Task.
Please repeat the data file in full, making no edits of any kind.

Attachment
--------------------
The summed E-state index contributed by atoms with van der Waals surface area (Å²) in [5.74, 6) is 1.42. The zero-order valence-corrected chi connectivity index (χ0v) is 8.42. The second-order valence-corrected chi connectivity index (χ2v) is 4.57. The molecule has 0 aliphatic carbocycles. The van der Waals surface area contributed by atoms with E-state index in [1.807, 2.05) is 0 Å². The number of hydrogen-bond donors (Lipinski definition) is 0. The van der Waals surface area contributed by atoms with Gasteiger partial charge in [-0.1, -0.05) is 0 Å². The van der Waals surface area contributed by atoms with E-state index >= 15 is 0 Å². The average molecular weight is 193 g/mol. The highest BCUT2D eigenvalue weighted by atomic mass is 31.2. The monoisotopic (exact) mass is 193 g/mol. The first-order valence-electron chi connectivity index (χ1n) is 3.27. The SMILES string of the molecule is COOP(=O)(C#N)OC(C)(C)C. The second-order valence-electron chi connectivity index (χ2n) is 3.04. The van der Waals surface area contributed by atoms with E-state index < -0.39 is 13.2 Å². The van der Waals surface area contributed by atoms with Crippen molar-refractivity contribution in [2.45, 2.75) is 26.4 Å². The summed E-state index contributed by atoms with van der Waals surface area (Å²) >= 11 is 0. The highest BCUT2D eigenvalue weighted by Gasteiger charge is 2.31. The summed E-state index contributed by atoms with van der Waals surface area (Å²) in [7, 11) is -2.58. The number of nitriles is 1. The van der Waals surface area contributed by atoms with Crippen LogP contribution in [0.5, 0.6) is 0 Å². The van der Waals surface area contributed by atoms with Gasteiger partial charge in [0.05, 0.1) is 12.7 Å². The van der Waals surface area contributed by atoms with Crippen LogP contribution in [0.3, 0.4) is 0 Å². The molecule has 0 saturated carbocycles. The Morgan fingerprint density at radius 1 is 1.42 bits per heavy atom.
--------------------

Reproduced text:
The summed E-state index contributed by atoms with van der Waals surface area (Å²) in [5.74, 6) is 1.42. The zero-order valence-corrected chi connectivity index (χ0v) is 8.42. The second-order valence-corrected chi connectivity index (χ2v) is 4.57. The molecule has 0 aliphatic carbocycles. The van der Waals surface area contributed by atoms with E-state index in [1.807, 2.05) is 0 Å². The number of hydrogen-bond donors (Lipinski definition) is 0. The van der Waals surface area contributed by atoms with Gasteiger partial charge in [-0.1, -0.05) is 0 Å². The van der Waals surface area contributed by atoms with E-state index >= 15 is 0 Å². The average molecular weight is 193 g/mol. The highest BCUT2D eigenvalue weighted by atomic mass is 31.2. The monoisotopic (exact) mass is 193 g/mol. The first-order valence-electron chi connectivity index (χ1n) is 3.27. The SMILES string of the molecule is COOP(=O)(C#N)OC(C)(C)C. The second-order valence-electron chi connectivity index (χ2n) is 3.04. The van der Waals surface area contributed by atoms with E-state index < -0.39 is 13.2 Å². The van der Waals surface area contributed by atoms with Crippen molar-refractivity contribution in [2.45, 2.75) is 26.4 Å². The summed E-state index contributed by atoms with van der Waals surface area (Å²) >= 11 is 0. The highest BCUT2D eigenvalue weighted by Gasteiger charge is 2.31. The summed E-state index contributed by atoms with van der Waals surface area (Å²) in [7, 11) is -2.58. The number of nitriles is 1. The van der Waals surface area contributed by atoms with Crippen LogP contribution in [0.5, 0.6) is 0 Å². The van der Waals surface area contributed by atoms with Gasteiger partial charge in [0.05, 0.1) is 12.7 Å². The van der Waals surface area contributed by atoms with Crippen LogP contribution in [0.3, 0.4) is 0 Å². The molecule has 0 saturated carbocycles. The Morgan fingerprint density at radius 1 is 1.42 bits per heavy atom.